One Night with Morelli

By: Kim Lawrence


SHE HATED BEING late and she was—very.

Her jaw ached with tension. Obviously it served no purpose to get stressed about stuff you couldn’t control, like fog at airports, traffic jams or—no, dropping in at the office had been completely avoidable and a major mistake, but it was human nature and she couldn’t help it.

Weaving her way neatly in and out of the crowds still wearing her sensible long-haul-flight shoes, Eve flicked open her phone. She was studying the screen, her fingers flying, when a sharp tug almost pulled her off her feet.

Instinct rather than good sense made her grip tighten around the holdall slung over her shoulder. The tussle was short but the thief who grunted and swore at length at her had size on his side; although he was skinny, he was wiry and tall and he easily escaped with her bag.

‘Help… Thief!’

Dozens must have heard her anguished cry but nobody reacted until the tall hooded youth—a stereotype if there ever was one—who was shouldering his way through the crowd clutching her bag hit one pedestrian who did not move aside.

She saw the thief bounce off this immovable object and hit the pavement face down before crowds hid him and her bag from view.

She missed the thief shaking his head as he looked up, a snarl on his thin, acne-marked face aimed at the man at whose feet he lay sprawled. The snarl melted abruptly and was replaced by a flash of fear as he released the bag handle as though it were alight and, lurching to his feet, ran away.

Draco sighed. If he weren’t already very late he might have chased the culprit but he was, so instead he bent to pick up the stolen bag, which immediately opened, disgorging its contents at his feet and all over the pavement.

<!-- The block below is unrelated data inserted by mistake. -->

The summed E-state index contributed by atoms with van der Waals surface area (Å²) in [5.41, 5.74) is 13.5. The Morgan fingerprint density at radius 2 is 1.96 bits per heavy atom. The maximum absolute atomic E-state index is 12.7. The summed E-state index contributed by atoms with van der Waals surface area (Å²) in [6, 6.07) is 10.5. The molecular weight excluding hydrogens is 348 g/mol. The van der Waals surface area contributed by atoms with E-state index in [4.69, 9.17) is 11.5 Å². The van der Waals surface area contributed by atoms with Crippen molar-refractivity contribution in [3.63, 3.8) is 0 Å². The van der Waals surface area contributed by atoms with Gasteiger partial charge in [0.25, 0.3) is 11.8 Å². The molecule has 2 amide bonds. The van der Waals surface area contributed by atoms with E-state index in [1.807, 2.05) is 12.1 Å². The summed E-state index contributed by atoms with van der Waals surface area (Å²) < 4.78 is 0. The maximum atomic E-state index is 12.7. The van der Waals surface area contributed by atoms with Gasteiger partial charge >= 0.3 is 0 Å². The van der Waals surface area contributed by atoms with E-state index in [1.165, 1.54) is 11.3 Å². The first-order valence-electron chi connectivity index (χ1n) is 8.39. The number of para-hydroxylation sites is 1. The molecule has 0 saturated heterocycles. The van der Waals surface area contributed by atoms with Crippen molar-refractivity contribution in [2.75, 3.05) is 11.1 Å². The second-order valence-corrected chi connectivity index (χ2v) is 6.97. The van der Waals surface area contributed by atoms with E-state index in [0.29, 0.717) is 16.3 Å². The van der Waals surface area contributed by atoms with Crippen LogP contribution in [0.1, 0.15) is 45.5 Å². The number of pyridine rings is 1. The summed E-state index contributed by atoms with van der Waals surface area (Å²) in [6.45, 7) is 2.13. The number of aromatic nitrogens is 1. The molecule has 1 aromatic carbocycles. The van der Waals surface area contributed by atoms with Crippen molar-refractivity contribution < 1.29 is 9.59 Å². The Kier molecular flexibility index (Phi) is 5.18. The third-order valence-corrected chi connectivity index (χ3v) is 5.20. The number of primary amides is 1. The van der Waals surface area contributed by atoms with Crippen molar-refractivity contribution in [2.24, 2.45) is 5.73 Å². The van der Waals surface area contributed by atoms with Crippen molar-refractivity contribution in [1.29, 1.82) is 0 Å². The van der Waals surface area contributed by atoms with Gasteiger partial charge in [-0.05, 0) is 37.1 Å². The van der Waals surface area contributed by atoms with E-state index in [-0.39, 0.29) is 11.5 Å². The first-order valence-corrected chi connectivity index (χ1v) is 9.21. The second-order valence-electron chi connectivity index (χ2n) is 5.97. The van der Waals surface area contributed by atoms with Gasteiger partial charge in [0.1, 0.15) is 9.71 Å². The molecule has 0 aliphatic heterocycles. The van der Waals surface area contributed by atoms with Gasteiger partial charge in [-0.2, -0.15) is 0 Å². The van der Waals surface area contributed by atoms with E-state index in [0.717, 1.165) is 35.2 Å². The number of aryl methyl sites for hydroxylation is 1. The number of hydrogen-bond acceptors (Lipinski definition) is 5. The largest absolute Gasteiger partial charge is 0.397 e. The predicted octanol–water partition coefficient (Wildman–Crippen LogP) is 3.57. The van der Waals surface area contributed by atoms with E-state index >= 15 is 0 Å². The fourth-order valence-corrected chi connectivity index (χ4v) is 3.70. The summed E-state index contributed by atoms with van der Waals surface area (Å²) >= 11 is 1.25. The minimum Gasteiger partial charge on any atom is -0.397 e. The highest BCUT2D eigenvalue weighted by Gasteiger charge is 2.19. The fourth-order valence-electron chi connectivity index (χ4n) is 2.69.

Draco blinked. In his thirty-three years he’d seen a lot and few things had the power to surprise him any more. In fact, only that very morning he’d asked himself if he was in a rut—the trouble with ruts was you didn’t always recognise you were in one—but standing ankle-deep in ladies’ underwear—wildly sexy lingerie, to be precise—most definitely surprised him.

Now that, he thought, was something that didn’t happen every day of the week—at least not to him.

One dark mobile brow elevated, and with a half-smile tugging his sensually sculpted lips upwards he bent forward and hooked a bra from the top of the silky heap. Silk, and a shocking-pink tartan, it was definitely a statement and, if he was any judge, a D cup.

Under his breath he read the hand-sewn label along one seam.

‘Eve’s Temptation.’ It was catchy and the name rang a faint bell.

Had Rachel had something similar in a more subdued colour? He sighed. While he missed the great sex, if he was honest—and he generally was—he didn’t miss Rachel herself, and he had no regrets about his decision to terminate their short and, he had assumed, mutually satisfactory arrangement.

Only she had crossed the line. It had started with the ‘we’ and ‘us’ comments—we could stop off at my parents’, my sister has offered us her ski lodge as it’ll be empty at New Year. Draco blamed himself for allowing it to pass as long as he had, but in his defence the sex had been very good indeed.

Things had finally come to a head a couple of months ago when she had accidentally bumped into him in the middle of an exclusive department store on one of the rare occasions when he was able to spend some quality time with his daughter.

It wasn’t her appallingly obvious efforts to ingratiate herself with Josie that had stuck in Draco’s mind; it was his daughter’s comment on the way home.

‘Don’t be too brutal will you, Dad, when you dump her?’

The worried expression in her eyes had made him realise that he’d become complacent, he’d allowed the once clearly defined lines between his home life and the other aspects of his life to blur. It was more important to keep that protective wall around his home life now that Josie was getting older than it ever had been.

The day he had looked at his baby and realised that her mother wasn’t coming back he had sworn that this desertion would not affect her; he would protect her, give her security. He had made some inevitable mistakes along the way but at least he hadn’t allowed her to form attachments with the women he had enjoyed fleeting liaisons with over the years and risk being hurt when they too left.

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